Christmas Day attack: How tough is Obama on terrorism?
Conservatives say President Obama is not aggressive enough against terrorism. Liberals say he's little different from Bush. How he handles the fallout from the Christmas Day attack could show who is right.
Two days had passed before President Obama gave a televised statement about the failed attempt to blow up an American airliner on Christmas Day.Skip to next paragraph
Subscribe Today to the Monitor
And even now, two months after Maj. Nidal Malik Hasan allegedly opened fire in Fort Hood, Texas, reportedly yelling “Allahu Akbar” as he killed 13 people, Mr. Obama refuses to call it an act of terrorism.
It is a reserve that has come to characterize Obama’s year as president – and offers a stark contrast to the “go get ‘em, boys” style of President George W. Bush.
But as critics pounce on the White House’s handling of the Christmas Day attack by a Nigerian who claims to have been trained by Al Qaeda, the question of Obama’s calm style has become a question of his substance.
Who is Obama, really?
Is Obama, as many conservatives say, someone who has fundamentally shifted American security priorities from Bush’s offensive “war on terror” to a passive emphasis on legal process and law enforcement?
Or is he simply following Theodore Roosevelt’s maxim to “speak softly and carry a big stick”?
"I am most interested in what the investigation will reveal about the bureaucratic mindset," writes Duke University political scientist Peter Feaver in Foreign Policy Magazine. "The Obama administration has ... made a big point of seeking to reinstate the law enforcement mindset throughout the counterterrorism enterprise.”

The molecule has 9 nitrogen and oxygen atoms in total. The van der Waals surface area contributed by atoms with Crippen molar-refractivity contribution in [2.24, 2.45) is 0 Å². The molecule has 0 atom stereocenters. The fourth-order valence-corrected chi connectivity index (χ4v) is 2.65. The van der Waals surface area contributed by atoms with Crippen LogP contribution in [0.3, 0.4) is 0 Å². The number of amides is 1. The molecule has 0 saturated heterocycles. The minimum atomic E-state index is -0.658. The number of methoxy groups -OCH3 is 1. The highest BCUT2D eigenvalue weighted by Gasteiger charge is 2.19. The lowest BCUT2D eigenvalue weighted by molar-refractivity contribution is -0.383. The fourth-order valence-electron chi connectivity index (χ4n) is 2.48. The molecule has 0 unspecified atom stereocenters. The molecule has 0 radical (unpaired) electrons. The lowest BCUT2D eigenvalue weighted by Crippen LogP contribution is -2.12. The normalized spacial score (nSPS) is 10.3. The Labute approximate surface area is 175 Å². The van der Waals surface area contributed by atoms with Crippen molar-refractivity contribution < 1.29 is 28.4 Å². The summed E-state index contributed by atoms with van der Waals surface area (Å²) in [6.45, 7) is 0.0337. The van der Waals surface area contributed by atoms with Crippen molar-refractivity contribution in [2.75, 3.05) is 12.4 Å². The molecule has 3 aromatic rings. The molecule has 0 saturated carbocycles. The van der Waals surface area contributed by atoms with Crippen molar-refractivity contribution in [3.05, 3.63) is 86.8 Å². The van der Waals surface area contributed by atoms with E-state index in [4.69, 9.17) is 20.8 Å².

“Congressional investigators should pursue the leads to determine whether this mindset has taken hold and led to the security lapses that almost resulted in the decade ending with another devastating terrorist strike on American soil,” he adds.
The post-9/11 change
Former Secretary of State Madeline Albright said during the 9/11 commission hearings that the “pre-9/11” mentality under President Clinton focused on law enforcement over military responses. That changed after 9/11, when the Bush administration took a decidedly militaristic view of counter-terrorism, using hardline terminology, taking the fight overseas, and establishing military tribunals for combatants.
The path the Obama administration is taking is less clear.
On one hand, many of its public statements appear to revert to pre-9/11 language, describing jihadists in terms of a global criminal syndicate that should in large part be dealt with in the US criminal justice system.